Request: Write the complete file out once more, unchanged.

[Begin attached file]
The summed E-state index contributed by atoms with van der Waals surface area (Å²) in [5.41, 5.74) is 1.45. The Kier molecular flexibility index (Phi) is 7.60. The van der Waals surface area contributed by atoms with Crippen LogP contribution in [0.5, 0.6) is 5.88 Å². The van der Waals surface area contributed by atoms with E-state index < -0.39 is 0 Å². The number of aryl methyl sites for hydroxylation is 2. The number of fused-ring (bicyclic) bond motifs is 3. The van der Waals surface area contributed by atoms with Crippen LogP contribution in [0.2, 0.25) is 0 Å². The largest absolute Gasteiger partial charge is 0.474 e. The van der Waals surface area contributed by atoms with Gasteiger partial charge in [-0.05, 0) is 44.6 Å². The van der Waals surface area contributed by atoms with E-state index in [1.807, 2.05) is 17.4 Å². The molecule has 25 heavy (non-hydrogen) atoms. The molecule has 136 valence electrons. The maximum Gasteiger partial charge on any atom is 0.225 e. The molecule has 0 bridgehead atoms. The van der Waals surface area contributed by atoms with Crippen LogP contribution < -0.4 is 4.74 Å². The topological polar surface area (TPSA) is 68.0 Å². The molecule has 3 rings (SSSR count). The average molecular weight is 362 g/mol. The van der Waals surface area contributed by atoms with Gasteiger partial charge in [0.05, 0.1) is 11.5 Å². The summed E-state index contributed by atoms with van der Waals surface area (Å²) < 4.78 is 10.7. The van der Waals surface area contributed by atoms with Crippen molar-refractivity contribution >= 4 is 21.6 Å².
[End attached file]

The summed E-state index contributed by atoms with van der Waals surface area (Å²) in [5.41, 5.74) is 1.45. The Kier molecular flexibility index (Phi) is 7.60. The van der Waals surface area contributed by atoms with Crippen LogP contribution in [0.5, 0.6) is 5.88 Å². The van der Waals surface area contributed by atoms with E-state index < -0.39 is 0 Å². The number of aryl methyl sites for hydroxylation is 2. The number of fused-ring (bicyclic) bond motifs is 3. The van der Waals surface area contributed by atoms with Crippen LogP contribution in [0.2, 0.25) is 0 Å². The largest absolute Gasteiger partial charge is 0.474 e. The van der Waals surface area contributed by atoms with Gasteiger partial charge in [-0.05, 0) is 44.6 Å². The van der Waals surface area contributed by atoms with E-state index in [1.807, 2.05) is 17.4 Å². The molecule has 25 heavy (non-hydrogen) atoms. The molecule has 136 valence electrons. The maximum Gasteiger partial charge on any atom is 0.225 e. The molecule has 0 bridgehead atoms. The van der Waals surface area contributed by atoms with Crippen LogP contribution < -0.4 is 4.74 Å². The topological polar surface area (TPSA) is 68.0 Å². The molecule has 3 rings (SSSR count). The average molecular weight is 362 g/mol. The van der Waals surface area contributed by atoms with Gasteiger partial charge in [0.05, 0.1) is 11.5 Å². The summed E-state index contributed by atoms with van der Waals surface area (Å²) < 4.78 is 10.7. The van der Waals surface area contributed by atoms with Crippen molar-refractivity contribution >= 4 is 21.6 Å².